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True Lies About Free Satellite TV On PC

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There are a lot of websites and advertisements online promising you free satellite TV, the type that you receive directly to your PC or laptop computer. It's all lies. And it's all true. I'll explain. But first we'll need to talk a little bit more about satellite TV.

Direct Broadcast Satellite (or DBS) is satellite TV service that you pay for, like DirecTV or Dish Network in the US or Sky in the UK. These networks own most of the popular and recognizable channels, such as HBO for movies and MTV for music. Anyone who tells you that you can get these channels for free is either lying or assuming that one or both of you are willing to break the law. Furthermore, when a website includes the logo of MTV or HBO somewhere on their sales page when they are trying to sell you their free satellite TV software, this is an example of misleading advertising.

If you want free satellite TV without most of these familiar channels, you do have two options. First, you can set up your "receive-only" satellite TV system, also known as "TVRO." These systems predate DBS systems and use a different frequency for receiving their programming. They also use dishes that are bigger than DBS dishes, and sometimes you have to be able to move them to direct them toward different satellites. After setting up your system, you would have to find out what programming is on and when. There are some quality resources on the Web now available for this purpose, such as http://LyngSat.com. TVRO systems are great for those who know what a Low Noise Block Converter is and how get the most out of their actuator - which of course means they're not great for everyone.

For everyone else there's the Web. Yes, it is true that you can watch free satellite TV on your computer screen. It is much closer to what is known as "Internet TV," but is still referred to as "satellite TV to PC," especially by those advertising software designed for this purpose. More specifically, this software allows easy access to satellite TV broadcasts that are streamed live over the Web. It goes for anywhere between $20 to $80, and promises thousands of channels. One good thing about these set-ups is that you get a lot of programming from other countries and other cultures. And we can all do with a good dose of culture now and then.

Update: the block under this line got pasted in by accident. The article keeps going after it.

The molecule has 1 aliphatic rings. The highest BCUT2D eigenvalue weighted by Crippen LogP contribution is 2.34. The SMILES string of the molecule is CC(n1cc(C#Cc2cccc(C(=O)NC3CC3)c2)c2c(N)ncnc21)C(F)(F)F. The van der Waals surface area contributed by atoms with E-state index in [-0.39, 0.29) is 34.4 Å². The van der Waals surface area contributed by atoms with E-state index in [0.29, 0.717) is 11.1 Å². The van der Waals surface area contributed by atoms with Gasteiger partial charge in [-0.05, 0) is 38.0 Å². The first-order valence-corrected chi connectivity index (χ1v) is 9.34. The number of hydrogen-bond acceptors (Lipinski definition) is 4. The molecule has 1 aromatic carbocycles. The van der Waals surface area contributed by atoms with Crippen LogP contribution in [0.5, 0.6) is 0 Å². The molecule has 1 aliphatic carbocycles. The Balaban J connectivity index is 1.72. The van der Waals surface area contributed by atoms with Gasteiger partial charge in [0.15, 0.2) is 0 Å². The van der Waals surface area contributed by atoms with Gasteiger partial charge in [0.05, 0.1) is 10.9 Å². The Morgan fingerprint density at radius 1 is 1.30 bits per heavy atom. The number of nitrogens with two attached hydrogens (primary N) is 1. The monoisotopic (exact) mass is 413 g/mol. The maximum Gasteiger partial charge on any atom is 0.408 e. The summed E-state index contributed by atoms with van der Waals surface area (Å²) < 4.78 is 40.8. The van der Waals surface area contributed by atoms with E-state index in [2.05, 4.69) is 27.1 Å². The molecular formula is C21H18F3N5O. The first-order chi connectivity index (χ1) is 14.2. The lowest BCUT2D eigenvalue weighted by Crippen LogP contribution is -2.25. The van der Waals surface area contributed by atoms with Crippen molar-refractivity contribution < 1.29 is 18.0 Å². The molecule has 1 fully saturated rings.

There are websites that offer some of the same content without having to buy the software. But in some situations, the software - if it is good software - can make the process much easier and add a bit of order to the chaos of the programming cosmos. As with any product, you should do at least a minimal amount of research to find out what you are getting. That means doing more than just reading a long sales page by the company trying to sell you their product.

Some Direct-to-PC satellite TV offers cost more than others, and some promise more than others. Some have good reputations in terms of customer service and support. Others should be ashamed of themselves. Choose wisely.

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I agree with your article "pctv"If that is the case, then the console's clamshell design, with two LCD screens inside - one of which is a touch-sensitive screen-seem to have done the trick. Also, the console has a built-in microphone located below the left side of pctv

Ah, This is spot on! Clears up
several contradictions I've seen

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